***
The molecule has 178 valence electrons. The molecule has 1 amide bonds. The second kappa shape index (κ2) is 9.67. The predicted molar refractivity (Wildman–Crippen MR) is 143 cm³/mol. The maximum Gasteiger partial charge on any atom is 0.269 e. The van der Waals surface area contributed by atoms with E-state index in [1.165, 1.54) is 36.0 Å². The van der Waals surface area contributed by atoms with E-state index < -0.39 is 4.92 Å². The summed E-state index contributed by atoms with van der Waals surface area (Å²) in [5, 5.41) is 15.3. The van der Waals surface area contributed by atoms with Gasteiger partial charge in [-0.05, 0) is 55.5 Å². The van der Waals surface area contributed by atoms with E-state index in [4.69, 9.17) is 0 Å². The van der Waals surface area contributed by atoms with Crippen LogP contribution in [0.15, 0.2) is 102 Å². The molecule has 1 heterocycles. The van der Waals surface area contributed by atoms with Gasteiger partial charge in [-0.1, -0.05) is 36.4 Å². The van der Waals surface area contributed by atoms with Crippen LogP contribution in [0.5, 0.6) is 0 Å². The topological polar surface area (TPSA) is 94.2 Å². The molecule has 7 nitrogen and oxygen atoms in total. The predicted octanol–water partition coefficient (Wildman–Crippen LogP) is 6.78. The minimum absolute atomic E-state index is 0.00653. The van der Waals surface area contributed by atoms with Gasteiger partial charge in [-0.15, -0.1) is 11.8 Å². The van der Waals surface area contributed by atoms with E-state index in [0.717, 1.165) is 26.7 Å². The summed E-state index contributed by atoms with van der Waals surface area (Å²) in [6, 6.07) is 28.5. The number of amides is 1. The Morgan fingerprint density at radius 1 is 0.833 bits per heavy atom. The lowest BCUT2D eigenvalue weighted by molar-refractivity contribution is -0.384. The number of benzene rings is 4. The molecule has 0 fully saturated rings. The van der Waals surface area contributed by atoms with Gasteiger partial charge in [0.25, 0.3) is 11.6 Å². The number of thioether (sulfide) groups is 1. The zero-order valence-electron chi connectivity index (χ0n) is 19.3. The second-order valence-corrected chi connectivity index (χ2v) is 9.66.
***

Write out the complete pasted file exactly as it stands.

The molecule has 178 valence electrons. The molecule has 1 amide bonds. The second kappa shape index (κ2) is 9.67. The predicted molar refractivity (Wildman–Crippen MR) is 143 cm³/mol. The maximum Gasteiger partial charge on any atom is 0.269 e. The van der Waals surface area contributed by atoms with E-state index in [1.165, 1.54) is 36.0 Å². The van der Waals surface area contributed by atoms with E-state index < -0.39 is 4.92 Å². The summed E-state index contributed by atoms with van der Waals surface area (Å²) in [5, 5.41) is 15.3. The van der Waals surface area contributed by atoms with Gasteiger partial charge in [-0.05, 0) is 55.5 Å². The van der Waals surface area contributed by atoms with E-state index in [4.69, 9.17) is 0 Å². The van der Waals surface area contributed by atoms with Crippen LogP contribution in [0.15, 0.2) is 102 Å². The molecule has 1 heterocycles. The van der Waals surface area contributed by atoms with Gasteiger partial charge in [-0.1, -0.05) is 36.4 Å². The van der Waals surface area contributed by atoms with Crippen LogP contribution in [0.5, 0.6) is 0 Å². The topological polar surface area (TPSA) is 94.2 Å². The molecule has 7 nitrogen and oxygen atoms in total. The predicted octanol–water partition coefficient (Wildman–Crippen LogP) is 6.78. The minimum absolute atomic E-state index is 0.00653. The van der Waals surface area contributed by atoms with Gasteiger partial charge in [-0.15, -0.1) is 11.8 Å². The van der Waals surface area contributed by atoms with E-state index in [0.717, 1.165) is 26.7 Å². The summed E-state index contributed by atoms with van der Waals surface area (Å²) in [6, 6.07) is 28.5. The number of amides is 1. The Morgan fingerprint density at radius 1 is 0.833 bits per heavy atom. The lowest BCUT2D eigenvalue weighted by molar-refractivity contribution is -0.384. The number of benzene rings is 4. The molecule has 0 fully saturated rings. The van der Waals surface area contributed by atoms with Gasteiger partial charge in [0.25, 0.3) is 11.6 Å². The number of thioether (sulfide) groups is 1. The zero-order valence-electron chi connectivity index (χ0n) is 19.3. The second-order valence-corrected chi connectivity index (χ2v) is 9.66.